I began working with Robert Higiro during our early days as soldiers through the liberation struggle and later on in Darfur, click Sudan as peacekeepers. Throughout our time together, Kasisi remained true to his nickname.


For example, while in Kamina DRC in 1997, he single-handedly led to serious tensions with a military contingent from Tanzania, following an incident where he insulted a fellow Tanzanian instructor he was supposed to work with in training Congolese soldiers.

He was called back to headquarters in Kigali, where he already faced possible dismissal on disciplinary grounds, but he was accorded a chance to continue serving, after receiving his first formal warning and counseling. Years later, after the withdrawal of all Rwandan troops from DRC territory, Higiro made an unprecedented move for any RDF officer.

Disguised as a civilian, he crossed back the border on his own and returned to Kamina in pursuit of some shady deals he wouldn’t tell anyone about.

He was apprehended, repatriated and sentenced to jail term. He was eventually released and swore to become an exemplary officer if he was allowed to remain in the army. A pledge he wouldn’t withstand for long…

A few years later, in 2008, Higiro was deployed at the Rwanda Military Academy as an instructor. Following the inadequate handling of visiting instructors from the United States, the RDF Chief of Defense Staff called a meeting during which Higiro had another of his characteristic outbursts, insulting the CDS in front of fellow RDF officers.

His unruliness towards fellow officers –superiors, equals and subordinates alike- and his tendency to use any opportunity to undermine the very institution that had accorded him countless chances continued to deteriorate over the years.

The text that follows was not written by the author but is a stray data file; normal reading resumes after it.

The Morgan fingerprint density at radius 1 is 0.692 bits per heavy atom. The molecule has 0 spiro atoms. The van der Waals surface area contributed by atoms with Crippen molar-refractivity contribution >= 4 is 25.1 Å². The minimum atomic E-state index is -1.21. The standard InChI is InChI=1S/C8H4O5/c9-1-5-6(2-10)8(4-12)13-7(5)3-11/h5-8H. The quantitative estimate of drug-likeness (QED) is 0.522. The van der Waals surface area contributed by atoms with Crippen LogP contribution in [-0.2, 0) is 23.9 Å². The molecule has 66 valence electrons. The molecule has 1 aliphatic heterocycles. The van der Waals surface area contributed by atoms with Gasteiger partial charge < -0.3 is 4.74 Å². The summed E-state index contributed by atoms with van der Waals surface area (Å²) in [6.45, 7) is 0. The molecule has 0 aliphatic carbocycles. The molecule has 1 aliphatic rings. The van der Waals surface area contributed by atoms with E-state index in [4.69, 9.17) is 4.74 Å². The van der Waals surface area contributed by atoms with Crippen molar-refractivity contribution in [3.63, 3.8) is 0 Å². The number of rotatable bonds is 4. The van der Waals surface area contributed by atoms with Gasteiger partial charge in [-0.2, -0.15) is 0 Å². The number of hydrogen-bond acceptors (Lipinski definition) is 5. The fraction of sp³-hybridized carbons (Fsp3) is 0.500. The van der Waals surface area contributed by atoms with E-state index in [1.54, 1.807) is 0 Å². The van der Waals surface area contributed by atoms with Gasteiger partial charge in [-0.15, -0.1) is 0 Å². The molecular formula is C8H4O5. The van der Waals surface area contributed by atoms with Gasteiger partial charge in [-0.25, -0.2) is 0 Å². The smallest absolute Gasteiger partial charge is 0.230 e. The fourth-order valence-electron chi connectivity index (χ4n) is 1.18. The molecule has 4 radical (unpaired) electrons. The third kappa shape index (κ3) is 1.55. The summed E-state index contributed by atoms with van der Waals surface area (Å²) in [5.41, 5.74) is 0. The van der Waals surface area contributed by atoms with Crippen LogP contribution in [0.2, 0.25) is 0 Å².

The last straw came during another peacekeeping tour in Darfur where Higiro and I lived in the same house.

Disregarding my words of caution, Higiro kept jeopardizing our force cohesion and the very safety of fellow peacekeepers; he continuously undermined our superiors referring to them as “illiterate and useless commanders” whose authority he scorned.

Incident after incident his slurs kept aiming higher in the hierarchy reaching a point where he would publicly question the leadership and competency of RDF Generals, and eventually the Commander-in-Chief himself.

After numerous warnings, Higiro was dismissed from the army in 2010. He left Rwanda well aware that his chances were much greater as a dissident than a repentant offender; he quickly rebranded himself as a voice calling for the very values he had failed to uphold during his time in Rwanda.

As a retired officer myself, I would not try to claim the high moral ground, but as a businessman, I still contribute to my Nation’s development and I care about its image. I remain proud of my years in uniform and I feel as offended as any one by Higiro’s shameful acts.

In fact, the only thing I would blame the RDF for, is too high a level of tolerance towards a man whose true colors were far from the service, sacrifice and honesty required from one of the most disciplined armies on this continent.

Higiro’s path is the notorious road travelled by too many across this continent.

There has been previous Kasisis… Some just aim to reach and settle into some elusive ‘western Eldorado” and will only stop manufacturing grievances once they have reached their destination; others have bigger ambitions and agendas… they are bent on using these El Dorados as harbor bases to wage propaganda war in their homeland, and to legitimize the use of violence against the political leadership they wish to overthrow and replace.

Turning Higiro into a hero for an exciting journalistic plot is not simply crossing an ethical line, it means willingly giving a platform to a man who openly associates with violent networks responsible for deadly attacks against the very innocent Rwandans he once pledged to protect.

Higiro’s supporters should learn from other cases of unscrupulous individuals who earned visas, fame and money through fabricated testimonies… and ended up embarrassing those who sponsored them.

The lesson from such cases is quite simple: think twice before granting the ‘heroic whistleblower’ label to individuals with dubious backgrounds. Do your homework, or be prepared to share the blame when things turn sour.

 The author is a retired army officer and businessman